Mother of four children with special needs describes her day
‘It is unbearably frustrating as everyone keeps fobbing us off,’ says Linda Comerford
Linda and Frank Comerford with their four children - Michael (16), Darragh (11), Shauna (4) and Frankie (2).
From the moment they are born, we all vow to do the best for our children – loving and caring for them and looking after their every need until they are capable of fending for themselves.
And, even then, cutting the apron strings can be hard.
But some parents spend their entire lives looking after every aspect of their child’s life as they will never be fully able to take care of themselves.
Linda and Frank Comerford from Kilkenny have four children: Michael (16), Darragh (11), Shauna (4) and Frankie (2). All four have extra needs which require their parent’s attention, 24/7.
Linda is their full-time carer and says the stress and strain of her daily life is a burden which is often too heavy to bear.
“Michael has cerebral palsy, a moderate intellectual disability, is profoundly deaf and also has other issues,” she says. “He requires constant care and attention from the moment he gets up: I have to wash him, do his teeth, organise his clothes and help him to eat as otherwise he will make a terrible mess. The same goes for the toilet as he doesn’t clean up after himself.
“Darragh has been waiting for an assessment of needs for over two years, which is appalling
“Meanwhile, I have to watch the other three. Shauna can’t be left alone as she has huge behavioural issues and is a flight risk which means she will run off in an instant. She also has terrible tantrums and has broken practically everything in the house, from microwaves to phones and laptops. Everything has to be kept out of sight or she will break it.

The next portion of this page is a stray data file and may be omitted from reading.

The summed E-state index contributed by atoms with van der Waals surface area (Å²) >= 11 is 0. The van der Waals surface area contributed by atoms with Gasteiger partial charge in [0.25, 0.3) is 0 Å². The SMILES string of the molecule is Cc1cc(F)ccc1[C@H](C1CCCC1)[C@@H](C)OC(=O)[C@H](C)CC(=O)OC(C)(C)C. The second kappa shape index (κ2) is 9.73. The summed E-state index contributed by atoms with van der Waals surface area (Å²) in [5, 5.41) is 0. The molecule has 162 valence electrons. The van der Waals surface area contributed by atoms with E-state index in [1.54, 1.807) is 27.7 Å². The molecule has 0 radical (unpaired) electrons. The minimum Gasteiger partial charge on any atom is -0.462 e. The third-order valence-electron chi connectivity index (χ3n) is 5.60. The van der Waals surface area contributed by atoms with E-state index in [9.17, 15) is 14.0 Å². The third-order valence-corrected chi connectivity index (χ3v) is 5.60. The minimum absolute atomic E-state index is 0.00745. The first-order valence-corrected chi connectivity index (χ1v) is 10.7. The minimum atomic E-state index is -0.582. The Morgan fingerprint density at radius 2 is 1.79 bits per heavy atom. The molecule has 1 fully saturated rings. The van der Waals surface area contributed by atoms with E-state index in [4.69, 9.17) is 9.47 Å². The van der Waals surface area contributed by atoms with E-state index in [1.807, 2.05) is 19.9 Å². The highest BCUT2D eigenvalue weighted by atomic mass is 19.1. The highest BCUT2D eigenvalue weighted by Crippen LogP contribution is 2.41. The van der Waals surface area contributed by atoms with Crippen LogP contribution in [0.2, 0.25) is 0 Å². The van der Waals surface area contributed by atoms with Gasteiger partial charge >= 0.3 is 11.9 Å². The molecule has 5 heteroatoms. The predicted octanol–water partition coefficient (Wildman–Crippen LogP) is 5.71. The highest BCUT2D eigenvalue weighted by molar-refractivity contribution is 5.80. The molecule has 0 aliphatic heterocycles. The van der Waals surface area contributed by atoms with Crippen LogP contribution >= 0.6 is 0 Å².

“Darragh has been waiting for an assessment of needs [from the Health Service Executive] for over two years, which is appalling. And while he doesn’t require as much watching as the other two, he has very precise sensory needs.
“Frankie has a fascination with water and is always turning on taps so I also have to keep an eye on him at all times. He has been referred for early intervention as he has delayed speech and language problems as well as some behavioural issues – but we are also still waiting for him to be assessed.”
Once Michael has gone to school, Darragh is then dropped off and Shauna does to playschool for a few hours. During this time, Linda takes her youngest child with her while she goes shopping, picks up medication, arranges appointments and tries to get some housework done. She feels she is always one step behind.
“There is always so much to do while they are at school,” she says. “I have to pick up Shauna at 12.30pm and sometimes I haven’t even managed to wash the dishes from breakfast let alone get upstairs to make the beds before I collect her. Then it’s full-on again as she races around the house, jumping up on furniture before I have to go and collect Darragh.
“I try to get his homework and the dinner preparation out of the way before Michael comes back because, by that time, I don’t have a second. He either returns in a bad mood and can be very upset, or is in a good mood and will want my total attention while he lists the members of a soccer team for the 80th time that day. If I am not listening properly, he will start to cry and that could be that for the evening – it’s exhausting.